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Home > Publications > International Concrete Abstracts Portal
The International Concrete Abstracts Portal is an ACI led collaboration with leading technical organizations from within the international concrete industry and offers the most comprehensive collection of published concrete abstracts.
Showing 1-5 of 56 Abstracts search results
September 1, 1993
K. Nakano, Y. Matsuzaki, H. Fukuyama, and M. Teshigawara
An experimental investigation was carried out to study and evaluate the flexural performance of concrete beams reinforced with continuous fiber bars (main reinforcing bars and prestressing tendons). Two series of flexural tests were conducted, and the primary variables were fiber material, tensile reinforcement ratio, concrete compressive strength, and bond condition in prestressing tendon. Through this experimental study, the following facts were clarified. The flexural performance of concrete beams reinforced with continuous fiber bars can be evaluated by conventional methods used in concrete beams reinforced with steel bars. The ductility capacity of reinforced concrete beams can be controlled by the compressive failure of concrete, and in prestressed concrete beams, can be controlled by changing unbonded length of prestressing tendon.
Takashi Yamada, Kanji Yamada, and Kenji Kubomura
The potential of using pitch-based high-modulus carbon fiber was investigated as a reinforcement in cementitious composites for structurally reinforced concrete members. For this purpose, effects of carbon fiber mechanical properties on the mechanical properties of carbon fiber reinforced cementitious composites were studied through the three-point flexural test by using several pitch-based high-modulus carbon fiber rods of varying fiber moduli and strengths. For the specimens with a fiber volume fraction larger than the critical volume fraction, the flexural strength is found to exceed the mortar mix strength and is linearly proportional to the sum of all rod strengths, and the flexural modulus after matrix cracking is found to also be linearly proportional to the sum of all rod stiffnesses. 111-493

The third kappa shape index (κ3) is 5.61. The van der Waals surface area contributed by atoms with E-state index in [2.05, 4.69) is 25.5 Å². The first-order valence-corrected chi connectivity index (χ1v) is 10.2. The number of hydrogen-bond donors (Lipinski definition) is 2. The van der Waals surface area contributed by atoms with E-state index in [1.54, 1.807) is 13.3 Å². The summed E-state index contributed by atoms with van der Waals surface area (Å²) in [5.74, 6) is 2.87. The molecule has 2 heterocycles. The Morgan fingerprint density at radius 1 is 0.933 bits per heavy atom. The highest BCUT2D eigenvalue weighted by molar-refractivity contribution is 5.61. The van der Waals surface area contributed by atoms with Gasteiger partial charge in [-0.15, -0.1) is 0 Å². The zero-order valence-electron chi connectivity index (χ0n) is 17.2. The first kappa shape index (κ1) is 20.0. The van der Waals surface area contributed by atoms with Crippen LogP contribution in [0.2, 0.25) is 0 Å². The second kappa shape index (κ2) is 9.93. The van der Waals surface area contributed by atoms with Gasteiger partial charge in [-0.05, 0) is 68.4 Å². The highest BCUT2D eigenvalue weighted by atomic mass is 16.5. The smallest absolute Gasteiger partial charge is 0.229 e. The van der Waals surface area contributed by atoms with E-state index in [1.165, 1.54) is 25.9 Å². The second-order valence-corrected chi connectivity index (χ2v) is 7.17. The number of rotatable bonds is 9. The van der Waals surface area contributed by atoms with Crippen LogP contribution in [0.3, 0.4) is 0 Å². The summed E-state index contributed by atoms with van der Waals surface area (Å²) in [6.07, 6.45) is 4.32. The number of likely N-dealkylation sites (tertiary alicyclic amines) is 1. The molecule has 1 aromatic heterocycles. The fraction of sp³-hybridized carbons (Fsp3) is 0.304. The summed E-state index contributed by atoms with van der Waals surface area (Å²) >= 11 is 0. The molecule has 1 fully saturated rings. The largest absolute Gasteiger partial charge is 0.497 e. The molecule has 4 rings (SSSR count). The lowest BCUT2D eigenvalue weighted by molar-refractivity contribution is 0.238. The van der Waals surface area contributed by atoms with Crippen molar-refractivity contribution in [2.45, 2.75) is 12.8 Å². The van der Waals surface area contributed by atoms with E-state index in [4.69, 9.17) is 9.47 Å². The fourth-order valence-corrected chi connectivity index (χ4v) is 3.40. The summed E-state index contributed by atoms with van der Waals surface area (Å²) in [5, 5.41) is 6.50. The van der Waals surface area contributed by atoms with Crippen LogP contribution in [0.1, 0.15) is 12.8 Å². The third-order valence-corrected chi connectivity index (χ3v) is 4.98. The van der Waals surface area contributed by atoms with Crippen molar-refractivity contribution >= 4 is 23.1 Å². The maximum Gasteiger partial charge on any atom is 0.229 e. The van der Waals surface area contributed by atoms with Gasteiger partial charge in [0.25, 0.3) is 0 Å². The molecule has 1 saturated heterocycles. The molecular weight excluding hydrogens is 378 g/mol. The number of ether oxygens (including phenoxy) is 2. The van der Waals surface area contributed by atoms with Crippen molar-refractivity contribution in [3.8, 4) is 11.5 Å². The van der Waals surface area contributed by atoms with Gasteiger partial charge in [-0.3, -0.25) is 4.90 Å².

Part 1 of this study concluded that reinforcing bar stress intensity can be reduced, thereby confirming the possibility of strengthening. In Part 2, CFRP is bonded by various methods on the lower faces of reinforced concrete slabs. To determine bonding methods in detail, CFRP is studied with respect to the confirmation test and strengthening design methods. Strengthening design and measurement plans are then made for reinforced concrete slabs on an existing bridge. In strengthening design, the main reinforcing bars are strengthened with three to five layers. It is confirmed that the reinforcing bar tensile stress intensity is reduced around 120 to 130 MPa. CFRP may be used as a strengthening material for reinforced concrete slabs. Measurements will be conducted in 1993. Bending resistance will be confirmed directly during existing bridge strengthening operations.
L.C. Bank and Z. Xi
An investigation of the behavior of concrete slabs reinforced with pultruded FRP (fiber-reinforced plastic) gratings is described. Data from tests on small-scale and full-scale slab specimens obtained from three different experimental programs, beginning in September of 1989, are reviewed. Particular attention is paid to the description of failure modes, crack patterns, flexural stiffness, and shear response of the slabs. Analytical methods, based on those developed for steel reinforced concrete slabs, used to obtain predictions of the ultimate strengths and the flexural stiffnesses of the slabs, are described. Comparisons between experimental data and theoretical predictions are presented.
Janusz Kasperkjewicz and Hans W. Reinhardt
Several researchers have used aramid fibers as prestressing tendons and as chopped fibers in concrete because of their high strength and chemical resistance. In this investigation, an aramid fabric is used as bending reinforcement in concrete beams. Cracking, bending capacity, and ductility are determined experimentally. It is shown how effective aramid fabric can be if applied in several layers as tensile reinforcement.
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